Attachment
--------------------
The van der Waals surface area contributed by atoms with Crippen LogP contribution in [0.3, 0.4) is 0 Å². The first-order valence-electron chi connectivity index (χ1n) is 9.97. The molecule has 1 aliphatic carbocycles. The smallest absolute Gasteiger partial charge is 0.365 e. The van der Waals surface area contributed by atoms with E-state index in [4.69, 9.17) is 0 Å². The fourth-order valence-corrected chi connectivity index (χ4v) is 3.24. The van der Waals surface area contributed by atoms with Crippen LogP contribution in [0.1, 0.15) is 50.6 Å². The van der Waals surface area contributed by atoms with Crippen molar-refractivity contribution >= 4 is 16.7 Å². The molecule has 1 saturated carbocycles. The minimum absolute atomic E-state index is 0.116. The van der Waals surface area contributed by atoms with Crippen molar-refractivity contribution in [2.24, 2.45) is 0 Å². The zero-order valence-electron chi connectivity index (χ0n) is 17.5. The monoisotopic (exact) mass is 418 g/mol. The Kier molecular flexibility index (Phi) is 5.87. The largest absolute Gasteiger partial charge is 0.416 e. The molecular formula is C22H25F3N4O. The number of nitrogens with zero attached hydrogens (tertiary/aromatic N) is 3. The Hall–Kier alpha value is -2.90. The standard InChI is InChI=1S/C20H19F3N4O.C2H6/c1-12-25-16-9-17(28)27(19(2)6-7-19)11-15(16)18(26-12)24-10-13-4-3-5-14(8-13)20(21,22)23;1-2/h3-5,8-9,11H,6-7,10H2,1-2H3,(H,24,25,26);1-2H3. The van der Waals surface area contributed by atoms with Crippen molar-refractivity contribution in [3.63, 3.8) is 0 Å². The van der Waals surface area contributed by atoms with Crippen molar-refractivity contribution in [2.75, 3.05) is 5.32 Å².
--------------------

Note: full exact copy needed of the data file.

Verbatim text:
The van der Waals surface area contributed by atoms with Crippen LogP contribution in [0.3, 0.4) is 0 Å². The first-order valence-electron chi connectivity index (χ1n) is 9.97. The molecule has 1 aliphatic carbocycles. The smallest absolute Gasteiger partial charge is 0.365 e. The van der Waals surface area contributed by atoms with E-state index in [4.69, 9.17) is 0 Å². The fourth-order valence-corrected chi connectivity index (χ4v) is 3.24. The van der Waals surface area contributed by atoms with Crippen LogP contribution in [0.1, 0.15) is 50.6 Å². The van der Waals surface area contributed by atoms with Crippen molar-refractivity contribution >= 4 is 16.7 Å². The molecule has 1 saturated carbocycles. The minimum absolute atomic E-state index is 0.116. The van der Waals surface area contributed by atoms with Crippen molar-refractivity contribution in [2.24, 2.45) is 0 Å². The zero-order valence-electron chi connectivity index (χ0n) is 17.5. The monoisotopic (exact) mass is 418 g/mol. The Kier molecular flexibility index (Phi) is 5.87. The largest absolute Gasteiger partial charge is 0.416 e. The molecular formula is C22H25F3N4O. The number of nitrogens with zero attached hydrogens (tertiary/aromatic N) is 3. The Hall–Kier alpha value is -2.90. The standard InChI is InChI=1S/C20H19F3N4O.C2H6/c1-12-25-16-9-17(28)27(19(2)6-7-19)11-15(16)18(26-12)24-10-13-4-3-5-14(8-13)20(21,22)23;1-2/h3-5,8-9,11H,6-7,10H2,1-2H3,(H,24,25,26);1-2H3. The van der Waals surface area contributed by atoms with Crippen molar-refractivity contribution in [3.63, 3.8) is 0 Å². The van der Waals surface area contributed by atoms with Crippen molar-refractivity contribution in [2.75, 3.05) is 5.32 Å².